The Witcher 3: Wild Hunt is one of the best RPGs I’ve ever played. A rich yet depressive fantasy epic spanning multiple nations plagued by monsters and war. It’s a story about prejudice and choosing between greater and lesser evils. Amidst all of that, it remains a world that players couldn’t help but get lost in.
After the release of the live-action Witcher series on Netflix, the game saw a resurgence in interest from fans new and old. I should know, I was replaying it too. It was a quirky and often epic show that had its highs and lows, but despite it all, I loved it. News of new spinoffs and films were only natural, but was the franchise biting off more than it could chew?
If I had any concerns, they were minor, because Nightmare of the Wolf, the first of these spinoffs, was a film I highly anticipated. It came from Studio Mir, the studio behind Legend of Korra. Everything looked in place for this to be an enjoyable prequel centered around Vesemir, Geralt’s mentor.
And somehow, this film surpassed every expectation I had.
I won’t lie. I mean, I wouldn’t be a good critic if I ever did lie, but especially in this instance, I can’t pretend that I wasn’t worried. Season three took some bold leaps to make a story much bigger than just Dracula. For the most part, it paid off. But the finale was mixed. It could feel jarring, and not every story was particularly captivating.
Then came the official trailer for season four, along with the big reveal: this would be the last season. How in god’s name were they going to bring together all of the separate stories together into one 10-episode season? After watching it, it begs questioning why I ever doubted them.
The following is my review of Cases 1 through 3 of The Great Pretender that I wrote for Anime Quarterly back in September. If you like what you read and are interested in reading more by the AQ crew and me, be sure to bookmark AnimeQuarterly.com and make it your next frequent stop for anime news and reviews. Also, help us grow by supporting us on Patreon.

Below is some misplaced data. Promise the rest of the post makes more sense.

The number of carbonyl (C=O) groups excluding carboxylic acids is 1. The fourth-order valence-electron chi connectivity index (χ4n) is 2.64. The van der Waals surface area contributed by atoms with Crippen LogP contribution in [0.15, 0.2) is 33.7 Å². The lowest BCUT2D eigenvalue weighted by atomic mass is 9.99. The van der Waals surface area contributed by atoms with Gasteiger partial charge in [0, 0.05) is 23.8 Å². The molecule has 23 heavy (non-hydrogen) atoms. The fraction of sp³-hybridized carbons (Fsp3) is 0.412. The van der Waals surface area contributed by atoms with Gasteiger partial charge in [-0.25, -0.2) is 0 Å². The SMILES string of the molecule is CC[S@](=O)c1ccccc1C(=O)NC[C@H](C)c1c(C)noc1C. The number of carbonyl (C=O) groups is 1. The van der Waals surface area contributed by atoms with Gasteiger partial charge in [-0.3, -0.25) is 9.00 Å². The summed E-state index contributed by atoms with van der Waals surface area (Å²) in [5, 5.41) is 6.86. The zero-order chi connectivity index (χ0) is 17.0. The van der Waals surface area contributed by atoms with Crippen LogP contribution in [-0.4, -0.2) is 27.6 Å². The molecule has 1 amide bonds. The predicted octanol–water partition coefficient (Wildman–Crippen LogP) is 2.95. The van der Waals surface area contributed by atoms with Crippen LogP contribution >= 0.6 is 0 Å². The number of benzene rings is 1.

As frequent readers know, in addition to running this blog, I am the Associate Editor of Anime Quarterly, a new site that just started back in July. There’s been some pretty cool stuff written over there and to round out 2020, I want to highlight some of what we’ve got over there for you.
Recently updated on account of new updates, this timeline might be one of my most thoroughly researched pieces yet. In this post, I lay out the nine-year tale of Evangelion 3.0+1.0‘s production, from the tiniest updates to the most painful delays. The goal was to paint a picture of just how long the wait really felt for those who’ve been with it since the start. I also give my two cents on why I’m still in love with the Rebuilds despite the stumbles.
What started as a desire to rip apart a bad-looking show turned into a biting critique of Crunchyroll’s most ambitious endeavor yet. In this essay, I explore the project thus far, assess its fundamental goals, analyze its successes and failures as such, and then offer my thoughts on how Crunchyroll can improve.
If you like the review and are interested in reading more by me and the rest of the AQ crew, be sure to bookmark AnimeQuarterly.com and make it your next frequent stop for anime news and reviews. Also, help us grow by supporting us on Patreon. Without further ado, here is my review of BNA.
I’ve been blogging here since freshman year of college and in the time since, I’ve thought a lot about what comes after graduating. For a while there, I was so excited about how well this blog has done that I shelved that question when it was most important. Given current events, however, I had to kick it into high gear and think about my future.
So I’m sad to say that my review of Trigger’s new show, BNA, isn’t here…
Instead, it’s on another site that I am now a writer for
This isn’t up for debate. Not because I’m opposed to dissenting opinions but because the festering shitholes known as the comment sections and forum posts about this new series have made such a claim a necessity.
About three years ago, Ghost in the Shell: SAC_2045 was announced. After 14 years, Stand Alone Complex was getting a direct sequel, something that was welcome after the middle-of-the-road Arise series from 2013. Even better, it would be directed AND WRITTEN by Kenji Kamiyama, the same guy who directed and wrote the original SAC. As a bonus, he would be co-directing alongside Appleseed director Shinji Aramaki.